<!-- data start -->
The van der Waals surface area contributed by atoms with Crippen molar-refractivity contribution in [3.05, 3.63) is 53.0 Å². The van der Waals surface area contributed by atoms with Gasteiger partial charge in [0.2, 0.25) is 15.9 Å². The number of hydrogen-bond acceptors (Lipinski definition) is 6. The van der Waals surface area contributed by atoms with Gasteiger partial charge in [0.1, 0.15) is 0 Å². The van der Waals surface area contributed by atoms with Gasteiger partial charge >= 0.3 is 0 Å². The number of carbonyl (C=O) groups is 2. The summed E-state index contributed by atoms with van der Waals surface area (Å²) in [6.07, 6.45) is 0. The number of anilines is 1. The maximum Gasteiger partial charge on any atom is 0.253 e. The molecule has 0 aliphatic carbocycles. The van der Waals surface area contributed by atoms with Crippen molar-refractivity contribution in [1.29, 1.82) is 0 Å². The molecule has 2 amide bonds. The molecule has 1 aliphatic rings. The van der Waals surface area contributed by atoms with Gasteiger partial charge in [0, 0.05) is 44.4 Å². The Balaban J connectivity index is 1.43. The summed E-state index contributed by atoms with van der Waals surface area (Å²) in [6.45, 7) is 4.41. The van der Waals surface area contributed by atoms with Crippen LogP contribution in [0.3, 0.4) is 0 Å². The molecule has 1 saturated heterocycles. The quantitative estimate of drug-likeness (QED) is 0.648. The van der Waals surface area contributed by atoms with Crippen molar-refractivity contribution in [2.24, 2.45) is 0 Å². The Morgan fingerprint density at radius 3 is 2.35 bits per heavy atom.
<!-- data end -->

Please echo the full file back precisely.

The van der Waals surface area contributed by atoms with Crippen molar-refractivity contribution in [3.05, 3.63) is 53.0 Å². The van der Waals surface area contributed by atoms with Gasteiger partial charge in [0.2, 0.25) is 15.9 Å². The number of hydrogen-bond acceptors (Lipinski definition) is 6. The van der Waals surface area contributed by atoms with Gasteiger partial charge in [0.1, 0.15) is 0 Å². The van der Waals surface area contributed by atoms with Gasteiger partial charge >= 0.3 is 0 Å². The number of carbonyl (C=O) groups is 2. The summed E-state index contributed by atoms with van der Waals surface area (Å²) in [6.07, 6.45) is 0. The number of anilines is 1. The maximum Gasteiger partial charge on any atom is 0.253 e. The molecule has 0 aliphatic carbocycles. The van der Waals surface area contributed by atoms with Crippen molar-refractivity contribution in [1.29, 1.82) is 0 Å². The molecule has 2 amide bonds. The molecule has 1 aliphatic rings. The van der Waals surface area contributed by atoms with Gasteiger partial charge in [0, 0.05) is 44.4 Å². The Balaban J connectivity index is 1.43. The summed E-state index contributed by atoms with van der Waals surface area (Å²) in [6.45, 7) is 4.41. The van der Waals surface area contributed by atoms with Crippen LogP contribution in [0.3, 0.4) is 0 Å². The molecule has 1 saturated heterocycles. The quantitative estimate of drug-likeness (QED) is 0.648. The van der Waals surface area contributed by atoms with Crippen molar-refractivity contribution in [2.24, 2.45) is 0 Å². The Morgan fingerprint density at radius 3 is 2.35 bits per heavy atom.